Selected readings on US charter schools
Senators added amendments to House Bills 206 and 221 and Senate Bills 1147 and 1148 during what became a showdown between Senate Education Chairman John Goedde, R-Coeur d’Alene, and Sen. Branden Durst, D-Boise.
The biggest change of the night removes Idaho nonprofits from the list of new groups that would be able to authorize new charter schools.
On House Bill 221, which would allow groups to authorize new charter schools, Goedde was able to eliminate an aspect of the original bill that would allow Idaho nonprofits to authorize new charter schools. Under the amended bill, only Idaho colleges and universities, and private, accredited Idaho colleges and universities would be added to the list of charter school authorizers.
Currently, only local school districts and the Idaho Public Charter School Commission are able to authorize new charters.
Durst failed in his attempt to remove public and private colleges universities from that group – along with nonprofits as well.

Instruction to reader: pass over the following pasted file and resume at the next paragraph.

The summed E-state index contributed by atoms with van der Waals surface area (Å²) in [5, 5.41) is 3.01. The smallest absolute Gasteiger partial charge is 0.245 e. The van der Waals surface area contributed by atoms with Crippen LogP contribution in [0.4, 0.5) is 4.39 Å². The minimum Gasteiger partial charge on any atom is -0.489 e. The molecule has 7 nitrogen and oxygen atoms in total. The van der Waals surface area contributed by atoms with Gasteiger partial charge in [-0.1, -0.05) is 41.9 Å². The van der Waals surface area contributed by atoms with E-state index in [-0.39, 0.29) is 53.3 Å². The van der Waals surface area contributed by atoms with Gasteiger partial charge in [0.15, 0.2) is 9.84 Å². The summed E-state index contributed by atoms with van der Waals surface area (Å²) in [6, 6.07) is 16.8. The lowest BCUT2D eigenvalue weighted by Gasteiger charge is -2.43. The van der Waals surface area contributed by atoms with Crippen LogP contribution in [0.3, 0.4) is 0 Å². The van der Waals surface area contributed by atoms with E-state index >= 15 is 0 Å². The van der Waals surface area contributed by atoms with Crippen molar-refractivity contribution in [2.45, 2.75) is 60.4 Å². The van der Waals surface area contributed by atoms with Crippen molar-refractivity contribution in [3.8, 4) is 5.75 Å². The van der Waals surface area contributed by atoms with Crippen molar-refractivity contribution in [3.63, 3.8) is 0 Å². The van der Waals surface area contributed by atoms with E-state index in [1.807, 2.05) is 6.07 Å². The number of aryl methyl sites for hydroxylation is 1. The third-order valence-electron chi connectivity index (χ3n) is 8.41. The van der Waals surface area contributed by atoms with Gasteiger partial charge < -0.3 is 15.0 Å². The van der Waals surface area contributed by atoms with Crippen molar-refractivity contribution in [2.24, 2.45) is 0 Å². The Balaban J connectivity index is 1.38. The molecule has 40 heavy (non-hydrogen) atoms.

On House Bill 206, which would provide $1.4 million in facilities funding for charter schools, Goedde succeeded in adding a cap to the amount of money charter schools would receive for facilities. If the amended bill is adopted, charters will not be able to receive more than the average amount public school districts get through the bond levy equalization fund.
Durst unsuccessfully sought to create a charter school facilities loan program to help borrow and pay for facilities.
ISBA labor bills. The other new amendments affect labor and negotiations bills pushed by the Idaho School Boards Association.
On Senate Bill 1147, Goedde cleaned up language, while Durst failed in an effort to allow districts to offer multi-year contracts if they would like.
Finally, on Senate Bill 1148, Sen. Steven Thayn, R-Emmett, added language to clarify that negotiations will take place during the time period set aside for bargaining agreements relevant to the next school year.
The Senate must now consider each of the amended bills — with the changes intact — again. In the case of the House charter bills, those must pass the Senate and be returned to the House for consideration of the amendments.
Source: Idaho Education News – Clark Corbin